Dart on Pi - Getting Started

Raspberry Pi

The Raspberry Pi (aka RPi or Pi) is a great low cost platform for embedded development...




… and can be easily purchased from many suppliers:




There are many different OSs that run on the Pi. I'm using Raspbian, which appears to be the most commonly used OS on the Pi. There are many ways to set up the Raspberry Pi, but the simplest is to buy (or create) an SD card with NOOBS which hand holds you through installation.


There is a whole RPi for beginners page for configuring various aspects of your Pi. By default(?) the RPi boots with a GUI, but I only access the Pi remotely over SSH. I have setup the SSH server on the Pi and disabled desktop GUI.


Dart - Install the SDK

You can program the Pi using several different languages, but I'm interested in developing using the Dart programming language on the Raspberry Pi. Use DartPad as an easy way to try out the language, become familiar with the features, and share program snippets.


At the moment, installing the Dart is more involved than it needs to be, but I hope that can change. I would like to install and update Dart using a single apt-get command, but at the moment there are several more steps.




  • Unzip the SDK onto your pi (e.g. /home/pi/dart/dart-sdk) then add symlinks so that dart and pub can be easily run from the command line. sudo ln -s /home/pi/dart/dart-sdk/bin/dart /usr/bin/dart sudo ln -s /home/pi/dart/dart-sdk/bin/pub  /usr/bin/pub


Accessing the GPIO pins

Developing on Raspbian on Pi is the same as developing on any other Linux machine. You can use dart:io to access the file system, package:ddns_client to keeping the remote address of a Pi in sync, etc, but to do anything unique with the Pi, you need access to the hardware connected to it via the GPIO pins. There was no Dart library to do so, thus I created package:rpi_gpio. At this time, it only provides support for basic access to the GPIO pins, but over time I hope to add support for all the GPIO functionality such as SPI and I2C. It is designed so that the underlying hardware can be mocked and your application tested on any computer using the package:test.

Installing package:rpi_gpio

Start by creating a directory with a simple pubspec.yaml referencing package:rpi_gpio.


name: gpio_example
version: 0.0.1
description: a simple Dart app that reads the GPIO pins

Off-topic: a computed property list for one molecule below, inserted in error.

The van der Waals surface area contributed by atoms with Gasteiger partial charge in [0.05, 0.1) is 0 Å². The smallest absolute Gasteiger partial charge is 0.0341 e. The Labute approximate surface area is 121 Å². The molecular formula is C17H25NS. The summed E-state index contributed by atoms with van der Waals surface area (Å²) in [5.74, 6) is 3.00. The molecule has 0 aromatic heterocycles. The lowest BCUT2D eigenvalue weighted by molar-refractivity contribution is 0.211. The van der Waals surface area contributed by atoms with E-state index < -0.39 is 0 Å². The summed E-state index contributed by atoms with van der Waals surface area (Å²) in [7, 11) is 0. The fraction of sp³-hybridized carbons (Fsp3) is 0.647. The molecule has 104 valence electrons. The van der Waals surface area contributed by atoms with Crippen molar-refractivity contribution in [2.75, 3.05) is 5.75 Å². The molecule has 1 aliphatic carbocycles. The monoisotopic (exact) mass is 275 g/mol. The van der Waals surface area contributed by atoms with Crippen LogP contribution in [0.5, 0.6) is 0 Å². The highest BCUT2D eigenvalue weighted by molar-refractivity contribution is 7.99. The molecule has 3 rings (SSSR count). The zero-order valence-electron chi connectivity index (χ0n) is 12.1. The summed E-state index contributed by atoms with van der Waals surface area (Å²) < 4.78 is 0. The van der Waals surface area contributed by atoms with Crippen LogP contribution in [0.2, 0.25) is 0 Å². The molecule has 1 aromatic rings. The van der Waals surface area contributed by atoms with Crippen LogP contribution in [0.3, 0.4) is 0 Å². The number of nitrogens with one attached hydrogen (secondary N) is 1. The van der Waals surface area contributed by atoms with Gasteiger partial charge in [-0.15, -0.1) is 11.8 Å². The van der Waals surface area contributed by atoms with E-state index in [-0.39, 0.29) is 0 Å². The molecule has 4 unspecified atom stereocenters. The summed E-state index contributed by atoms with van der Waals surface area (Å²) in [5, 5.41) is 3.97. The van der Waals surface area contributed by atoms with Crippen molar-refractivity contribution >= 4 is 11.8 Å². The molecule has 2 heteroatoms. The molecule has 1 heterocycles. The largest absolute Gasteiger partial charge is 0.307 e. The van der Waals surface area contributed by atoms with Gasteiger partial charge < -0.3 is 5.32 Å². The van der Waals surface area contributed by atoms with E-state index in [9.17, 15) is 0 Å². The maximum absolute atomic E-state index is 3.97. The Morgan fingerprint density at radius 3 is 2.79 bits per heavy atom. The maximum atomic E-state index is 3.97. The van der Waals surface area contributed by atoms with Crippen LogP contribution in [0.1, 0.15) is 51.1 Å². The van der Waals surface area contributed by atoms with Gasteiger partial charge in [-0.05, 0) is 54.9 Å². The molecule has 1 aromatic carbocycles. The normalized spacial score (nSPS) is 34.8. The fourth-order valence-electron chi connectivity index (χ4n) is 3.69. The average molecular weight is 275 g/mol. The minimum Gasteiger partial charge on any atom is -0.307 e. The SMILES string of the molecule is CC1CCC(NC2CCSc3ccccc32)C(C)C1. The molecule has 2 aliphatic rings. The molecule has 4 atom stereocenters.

dependencies:
 rpi_gpio: '<0.5.0'
environment:
 sdk: '>=1.0.0 <2.0.0'


Next, cd to the directory containing the pubspec.yaml file and run pub get from that directory. This will cache package:rpi_gpio on your Pi and print output something like this…


$ pub get
Resolving dependencies... (12.2s)
+ path 1.3.5
+ rpi_gpio 0.1.0
Downloading rpi_gpio 0.1.0...
Downloading path 1.3.5...
Changed 2 dependencies!
Precompiling executables...
Loading source assets...
Precompiled rpi_gpio:build_lib.


The rpi_gpio package needs a native library not included in the download and which must be manually built. See the rpi_gpio library setup instructions for building the native library on your RPi. When building the native library, if you see the following…


Marker file not found: /home/pi/.raspberrypi
If this is running on a Raspberry Pi, please create this file


… then create the specified file and rerun the build.

Reading the GPIO pin values

Next, create simple Dart app for reading the values of the GPIO pins.


import 'package:rpi_gpio/rpi_gpio.dart';
import 'package:rpi_gpio/rpi_hardware.dart';


/// Read current values for pins 0 - 7
main() {
 Gpio.hardware = new RpiHardware();
 var gpio = Gpio.instance;
 for (int pinNum = 0; pinNum < 8; ++pinNum) {
   var pin = gpio.pin(pinNum, input);
   print('${pin.value} => ${pin.description}');
 }
}


Run this dart application from the command line…


$ sudo dart read_pins.dart
0 => Pin 0  (BMC_GPIO 17, Phys 11)
1 => Pin 1  (BMC_GPIO 18, Phys 12, PMW)
0 => Pin 2  (BMC_GPIO 27, Phys 13)
0 => Pin 3  (BMC_GPIO 22, Phys 15)
1 => Pin 4  (BMC_GPIO 23, Phys 16)
1 => Pin 5  (BMC_GPIO 24, Phys 18)
1 => Pin 6  (BMC_GPIO 25, Phys 22)
1 => Pin 7  (BMC_GPIO 4,  Phys 7,  Clock)


When you run this, if you get the following error message…


Cannot find extension library'package:rpi_gpio/rpi_hardware.dart': error: line 5 pos 1: library handler failed
import 'dart-ext:rpi_gpio_ext';
^


… then you need to follow the instructions above for building the native library.

Mocking the GPIO hardware

I find it useful to develop on my laptop and deploy to the RPi, but if I run the program above on the my laptop, it terminates with the "Cannot find extension library'package:...…." exception described above. One approach is to defer import package:rpi_gpio/rpi_hardware.dart as shown below and call loadLibrary() if the application is running on the RPi. If the application is not running on the RPi, then we have to supply a mock hardware class to simulate running on the RPi. Although not particularly useful here, this approach is very useful when testing larger applications.

import 'package:rpi_gpio/rpi_gpio.dart';
import 'package:rpi_gpio/rpi_hardware.dart' deferred as rpi;


/// Read current values for pins 0 - 7
main() {


 if (isRaspberryPi) {
   // Initialize the underlying hardware library
   rpi.loadLibrary();
   Gpio.hardware = new rpi.RpiHardware();
 } else {
   // Mock the hardware when testing
   Gpio.hardware = new MockHardware();
 }


 var gpio = Gpio.instance;
 for (int pinNum = 0; pinNum < 8; ++pinNum) {
   var pin = gpio.pin(pinNum, input);
   print('${pin.value} => ${pin.description}');
 }
}


/// Simulate hardware when testing.
class MockHardware implements GpioHardware {


 /// Simulate all pins return value of 1 (high).
 int digitalRead(int pin) => 1;


 /// Called to set pin in input mode.
 void pinMode(int pin, int mode) {}


 noSuchMethod(Invocation invocation) => super.noSuchMethod(invocation);
}

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